<6> Chapter 4 examines how British author Anne Brontë and American author Elizabeth Stoddard engaged the central questions of the Anglo-American temperance movement. Although she had no personal contact with them, Stoddard imagined herself as part of a transatlantic community of women writers, including George Sand, Elizabeth Barrett Browning, and the Brontë sisters. Along with Anne Brontë, Stoddard uses the tropes of the temperance movement not only to comment on the evils of drink, but also to engage ongoing debates about marriage reform (88). Claybaugh argues that The Tenant of Wildfell Hall (1848) and The Morgesons (1862) employ the typical temperance cautionary narrative of how drunkenness causes suffering for wives and children, but go still further to “criticize the institution of marriage itself, the ways in which it constrains female autonomy” (91). In both novels, this autonomy is connected to property rights. Helen cedes control of her property not only to her first drunken husband, but also to her violent second husband, while Cassandra eventually seizes control of the family property and gains “self-possession.”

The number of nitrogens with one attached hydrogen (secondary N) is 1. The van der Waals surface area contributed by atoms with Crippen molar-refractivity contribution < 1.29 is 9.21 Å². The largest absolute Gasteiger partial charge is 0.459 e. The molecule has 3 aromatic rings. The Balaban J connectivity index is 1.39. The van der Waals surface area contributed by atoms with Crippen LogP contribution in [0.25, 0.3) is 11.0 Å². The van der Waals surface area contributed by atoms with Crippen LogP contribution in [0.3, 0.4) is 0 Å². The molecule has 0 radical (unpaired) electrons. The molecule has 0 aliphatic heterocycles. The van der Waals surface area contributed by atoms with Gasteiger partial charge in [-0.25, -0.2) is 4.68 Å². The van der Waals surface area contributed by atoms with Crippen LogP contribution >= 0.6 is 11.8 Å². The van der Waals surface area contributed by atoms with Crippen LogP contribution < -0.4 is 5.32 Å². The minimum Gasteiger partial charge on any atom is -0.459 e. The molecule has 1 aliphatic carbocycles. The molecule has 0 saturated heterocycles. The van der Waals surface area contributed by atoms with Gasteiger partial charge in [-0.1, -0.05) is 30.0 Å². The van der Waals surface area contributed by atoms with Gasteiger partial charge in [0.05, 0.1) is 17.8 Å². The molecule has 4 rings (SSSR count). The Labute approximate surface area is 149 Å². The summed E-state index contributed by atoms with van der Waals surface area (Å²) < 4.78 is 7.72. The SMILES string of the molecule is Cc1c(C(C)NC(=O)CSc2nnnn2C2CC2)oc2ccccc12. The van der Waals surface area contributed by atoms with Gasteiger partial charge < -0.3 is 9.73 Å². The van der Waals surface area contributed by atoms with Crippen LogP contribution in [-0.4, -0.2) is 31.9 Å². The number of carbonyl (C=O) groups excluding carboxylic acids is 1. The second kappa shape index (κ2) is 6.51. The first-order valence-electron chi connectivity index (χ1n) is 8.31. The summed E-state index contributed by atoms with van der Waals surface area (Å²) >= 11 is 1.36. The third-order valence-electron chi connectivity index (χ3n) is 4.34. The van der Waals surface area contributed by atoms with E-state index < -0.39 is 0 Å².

<7> In Chapter 5 and 6 Claybaugh examines the ways that George Eliot, Henry James, and Mark Twain, all transatlantic figures, negotiated reform and realism. Eliot distinguished between the realist novel and reform writing, arguing that reform texts were overly didactic and err by romanticizing the subject or engaging in excessive description of horrors. Her vision of the realist novel included the sense of purposefulness that was the hallmark of reformist fiction, and Eliot believed that realism could serve “as a kind of substitute for reform” (121). Claybaugh examines Felix Holt (1866), which has an anti-reformist agenda, and Middlemarch (1871-72), which she describes as “the nineteenth century’s greatest meditation on reform” (124), in which a variety of attempts to enact reform by various characters fail; the realist novel does not enact the happy ending, the reconciling of opposites and the positive social change that we see in reform novels. James, heavily influenced by continental realism, questioned the motives for reform in The Princess Casamassima (1885-86). The princess, for instance, engages in reform more out of curiosity and voyeurism than a desire to see social change. The protagonist Hyacinth Robinson engages in a sort of surveillance during his work of reform, determining the worthy and unworthy, and enacting disciplinary power. In both The Princess Casamassima and The Bostonians (1885-86), James critiques the reform novel and the reformer’s focus on “types,” representative figures who can stand for a group of people or social movement, even while engaging in reform debates.